• Do you have difficulty sitting down or getting up from a seated or lying position?
  • Have you had a stroke or other neurological problem that has affected your balance?
  • Do you have numbness or loss of sensation in your legs and/or feet?
  • Do you use a walker or wheel chair, or do you need assistance to get around?
  • Are you inactive? (Do you walk or exercise less than 60-90 minutes total per week?)
  • Do you take medication for two or more of the following: heart disease, hypertension, arthritis?

If you can answer “yes” to one or more of these questions, you may be at risk for a balance or dizziness disorder. Give FYZICAL a call today at 239.561.5616 to schedule your FREE balance assessment!

www.fightthefall.com

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Age-Defying Fitness

There’s no doubt our bodies change with age. We experience a decline in strength, flexibility and endurance.

FYZICAL fitness expert Mike Drumm says these issues are not an inevitable part of getting older.

Posture: Posture is the position of your body while standing, sitting and performing daily tasks. You really have to think of your posture in all activities. Sit straight during meals, driving, watching T.V, and using your computer. You must stand straight while walking, working in the kitchen, getting ready for work and even standing in the grocery line. Good posture is also important while you are working out in the gym.

Strength: Strength is a muscle’s ability to produce force or do work, such as lift a weight or climb a stair, and strong muscles help you move easily and enjoy life. We lose strength as we age, a 30 percent loss between the ages of 30 and 80 years. The sooner you start the better. If we do the appropriate strength training, strength will not decline as we age… muscle strength can be increased at any age, even in our 90s! Toe Raises.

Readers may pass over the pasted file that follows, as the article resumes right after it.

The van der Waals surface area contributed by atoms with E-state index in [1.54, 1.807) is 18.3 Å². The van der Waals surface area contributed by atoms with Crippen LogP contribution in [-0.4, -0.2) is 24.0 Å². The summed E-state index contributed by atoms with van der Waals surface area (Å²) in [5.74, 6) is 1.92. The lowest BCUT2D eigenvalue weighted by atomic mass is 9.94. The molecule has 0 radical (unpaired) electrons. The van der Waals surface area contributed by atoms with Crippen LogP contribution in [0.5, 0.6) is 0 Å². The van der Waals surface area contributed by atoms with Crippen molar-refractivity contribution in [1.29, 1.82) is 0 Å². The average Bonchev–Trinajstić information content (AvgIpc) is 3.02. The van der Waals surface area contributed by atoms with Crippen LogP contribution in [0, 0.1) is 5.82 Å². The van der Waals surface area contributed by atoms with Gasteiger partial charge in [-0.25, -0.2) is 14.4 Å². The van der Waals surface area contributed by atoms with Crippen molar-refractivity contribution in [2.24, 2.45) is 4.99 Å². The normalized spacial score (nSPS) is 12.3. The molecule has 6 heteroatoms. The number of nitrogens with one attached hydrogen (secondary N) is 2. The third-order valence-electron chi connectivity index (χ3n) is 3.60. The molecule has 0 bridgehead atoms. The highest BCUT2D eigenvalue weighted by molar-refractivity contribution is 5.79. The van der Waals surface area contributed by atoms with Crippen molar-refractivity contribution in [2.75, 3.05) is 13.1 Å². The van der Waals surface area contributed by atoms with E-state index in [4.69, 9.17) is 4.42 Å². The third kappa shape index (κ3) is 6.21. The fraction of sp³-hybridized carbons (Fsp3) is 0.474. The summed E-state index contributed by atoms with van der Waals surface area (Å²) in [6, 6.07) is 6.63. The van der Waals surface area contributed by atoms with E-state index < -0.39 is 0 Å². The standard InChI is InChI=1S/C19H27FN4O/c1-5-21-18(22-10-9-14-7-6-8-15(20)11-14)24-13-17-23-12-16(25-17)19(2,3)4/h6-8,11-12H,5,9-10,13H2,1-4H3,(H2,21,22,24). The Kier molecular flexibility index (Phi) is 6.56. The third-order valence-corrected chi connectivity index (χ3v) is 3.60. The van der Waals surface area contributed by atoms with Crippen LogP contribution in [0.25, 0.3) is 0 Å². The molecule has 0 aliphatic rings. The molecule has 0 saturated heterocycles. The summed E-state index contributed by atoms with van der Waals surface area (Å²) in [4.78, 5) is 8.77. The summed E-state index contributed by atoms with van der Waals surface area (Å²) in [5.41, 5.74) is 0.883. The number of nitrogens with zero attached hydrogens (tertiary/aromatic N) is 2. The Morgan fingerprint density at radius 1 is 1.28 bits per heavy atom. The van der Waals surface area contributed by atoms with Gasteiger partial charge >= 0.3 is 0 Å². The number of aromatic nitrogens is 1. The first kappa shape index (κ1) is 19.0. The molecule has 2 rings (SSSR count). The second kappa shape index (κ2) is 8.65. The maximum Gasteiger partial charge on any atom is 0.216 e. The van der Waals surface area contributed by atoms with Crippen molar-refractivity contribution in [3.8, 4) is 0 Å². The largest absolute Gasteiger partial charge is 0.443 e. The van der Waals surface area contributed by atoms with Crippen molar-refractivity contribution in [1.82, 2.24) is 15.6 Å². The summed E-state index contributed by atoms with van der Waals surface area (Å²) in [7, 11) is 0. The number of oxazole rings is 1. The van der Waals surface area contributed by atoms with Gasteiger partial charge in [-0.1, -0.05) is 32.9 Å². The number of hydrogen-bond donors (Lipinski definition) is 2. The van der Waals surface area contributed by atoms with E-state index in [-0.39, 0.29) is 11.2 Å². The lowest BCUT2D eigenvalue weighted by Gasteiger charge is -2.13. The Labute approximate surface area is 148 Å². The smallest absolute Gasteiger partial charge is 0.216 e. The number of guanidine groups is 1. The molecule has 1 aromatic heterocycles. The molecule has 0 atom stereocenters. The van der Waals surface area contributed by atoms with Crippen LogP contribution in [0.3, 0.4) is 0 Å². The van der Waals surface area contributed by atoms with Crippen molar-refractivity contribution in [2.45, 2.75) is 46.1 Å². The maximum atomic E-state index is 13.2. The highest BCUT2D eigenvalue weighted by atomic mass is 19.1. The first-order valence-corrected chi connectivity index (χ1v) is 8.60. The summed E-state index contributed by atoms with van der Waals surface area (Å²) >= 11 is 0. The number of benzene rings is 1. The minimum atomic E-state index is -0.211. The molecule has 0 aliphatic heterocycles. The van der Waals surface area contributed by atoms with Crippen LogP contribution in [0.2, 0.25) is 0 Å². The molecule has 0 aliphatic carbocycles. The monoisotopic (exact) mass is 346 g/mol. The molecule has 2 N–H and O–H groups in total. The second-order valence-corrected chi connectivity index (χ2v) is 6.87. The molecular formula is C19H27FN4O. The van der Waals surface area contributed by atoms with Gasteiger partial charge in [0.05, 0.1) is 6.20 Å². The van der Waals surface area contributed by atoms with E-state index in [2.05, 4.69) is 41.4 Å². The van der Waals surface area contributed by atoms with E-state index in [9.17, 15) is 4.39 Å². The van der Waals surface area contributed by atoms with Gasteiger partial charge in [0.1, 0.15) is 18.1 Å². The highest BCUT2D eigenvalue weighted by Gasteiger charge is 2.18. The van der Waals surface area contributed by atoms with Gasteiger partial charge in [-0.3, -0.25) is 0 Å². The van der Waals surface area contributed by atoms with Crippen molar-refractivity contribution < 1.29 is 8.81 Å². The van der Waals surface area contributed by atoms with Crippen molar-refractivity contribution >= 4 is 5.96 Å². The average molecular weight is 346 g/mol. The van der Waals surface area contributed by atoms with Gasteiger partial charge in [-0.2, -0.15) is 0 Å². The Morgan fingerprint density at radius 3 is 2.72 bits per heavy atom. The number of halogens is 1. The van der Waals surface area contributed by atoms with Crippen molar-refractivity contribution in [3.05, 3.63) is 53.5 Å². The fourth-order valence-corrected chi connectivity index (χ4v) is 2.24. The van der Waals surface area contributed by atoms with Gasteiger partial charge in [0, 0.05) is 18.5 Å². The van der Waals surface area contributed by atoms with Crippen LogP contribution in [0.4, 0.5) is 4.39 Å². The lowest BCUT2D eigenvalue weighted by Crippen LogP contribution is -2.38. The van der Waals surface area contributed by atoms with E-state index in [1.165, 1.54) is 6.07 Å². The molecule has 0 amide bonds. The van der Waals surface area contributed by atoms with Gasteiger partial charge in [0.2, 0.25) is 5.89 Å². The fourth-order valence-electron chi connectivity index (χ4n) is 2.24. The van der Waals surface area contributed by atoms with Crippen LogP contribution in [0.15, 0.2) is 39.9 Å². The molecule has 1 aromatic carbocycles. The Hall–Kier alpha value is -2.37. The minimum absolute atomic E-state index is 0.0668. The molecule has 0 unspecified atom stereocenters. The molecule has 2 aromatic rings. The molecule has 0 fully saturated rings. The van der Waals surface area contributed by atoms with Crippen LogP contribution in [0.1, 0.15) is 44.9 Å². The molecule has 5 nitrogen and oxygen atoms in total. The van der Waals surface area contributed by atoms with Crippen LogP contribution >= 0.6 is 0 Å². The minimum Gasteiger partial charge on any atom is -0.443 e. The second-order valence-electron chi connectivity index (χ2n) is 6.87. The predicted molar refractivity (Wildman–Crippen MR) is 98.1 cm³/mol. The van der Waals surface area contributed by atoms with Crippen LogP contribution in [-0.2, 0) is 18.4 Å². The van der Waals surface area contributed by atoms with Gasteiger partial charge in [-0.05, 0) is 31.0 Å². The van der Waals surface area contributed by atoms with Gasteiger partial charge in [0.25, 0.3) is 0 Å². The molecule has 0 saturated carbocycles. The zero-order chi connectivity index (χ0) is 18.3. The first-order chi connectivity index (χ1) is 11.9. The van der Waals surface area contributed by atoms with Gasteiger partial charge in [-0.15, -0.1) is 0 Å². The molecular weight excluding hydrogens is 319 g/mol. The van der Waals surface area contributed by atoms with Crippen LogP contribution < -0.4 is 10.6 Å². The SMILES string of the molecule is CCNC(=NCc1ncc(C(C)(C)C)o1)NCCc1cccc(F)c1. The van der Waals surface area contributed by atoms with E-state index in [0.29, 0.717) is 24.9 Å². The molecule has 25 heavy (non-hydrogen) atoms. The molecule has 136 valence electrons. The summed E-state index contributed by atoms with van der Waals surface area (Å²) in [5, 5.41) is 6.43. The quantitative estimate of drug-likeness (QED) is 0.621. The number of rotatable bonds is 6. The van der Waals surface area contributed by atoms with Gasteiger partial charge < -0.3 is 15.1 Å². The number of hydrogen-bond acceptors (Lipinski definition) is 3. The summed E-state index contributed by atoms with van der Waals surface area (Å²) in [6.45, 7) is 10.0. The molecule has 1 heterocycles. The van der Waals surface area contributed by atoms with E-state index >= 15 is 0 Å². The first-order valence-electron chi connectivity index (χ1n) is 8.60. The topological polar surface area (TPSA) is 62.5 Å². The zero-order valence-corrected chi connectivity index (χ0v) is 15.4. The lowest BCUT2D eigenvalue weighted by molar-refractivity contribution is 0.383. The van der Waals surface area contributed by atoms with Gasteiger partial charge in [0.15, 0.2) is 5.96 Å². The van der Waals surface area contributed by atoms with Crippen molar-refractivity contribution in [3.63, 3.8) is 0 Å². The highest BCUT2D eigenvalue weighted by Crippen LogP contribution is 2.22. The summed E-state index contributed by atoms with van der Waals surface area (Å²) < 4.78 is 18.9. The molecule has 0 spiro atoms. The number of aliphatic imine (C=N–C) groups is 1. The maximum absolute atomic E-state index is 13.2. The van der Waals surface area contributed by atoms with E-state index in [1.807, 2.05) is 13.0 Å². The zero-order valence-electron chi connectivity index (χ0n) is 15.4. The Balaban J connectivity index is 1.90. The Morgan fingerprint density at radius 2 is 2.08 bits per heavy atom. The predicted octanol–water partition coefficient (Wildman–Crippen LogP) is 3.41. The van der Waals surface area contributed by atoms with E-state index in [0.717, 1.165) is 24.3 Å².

Balance: Balance is the ability of your body to maintain equilibrium when you stand, walk or perform any other daily activity. If we do not have sufficient muscle strength in our legs, maintaining balance is difficult. Balance is also affected by vision, your environment, and inner ear. The easiest way to practice balance is to stand on one leg while brushing your teeth. Improved balance is particularly important for helping to prevent falls.

Flexibility: Flexibility is the ability of the body parts to bend without breaking. Being limber provides freedom of movement and allows joints to bend repeatedly without damage or injury. We don’t spend as much time stretching as we should. The best time to stretch is after aerobic exercise because the muscles are warm and more pliable. Just remember to use slow controlled movements.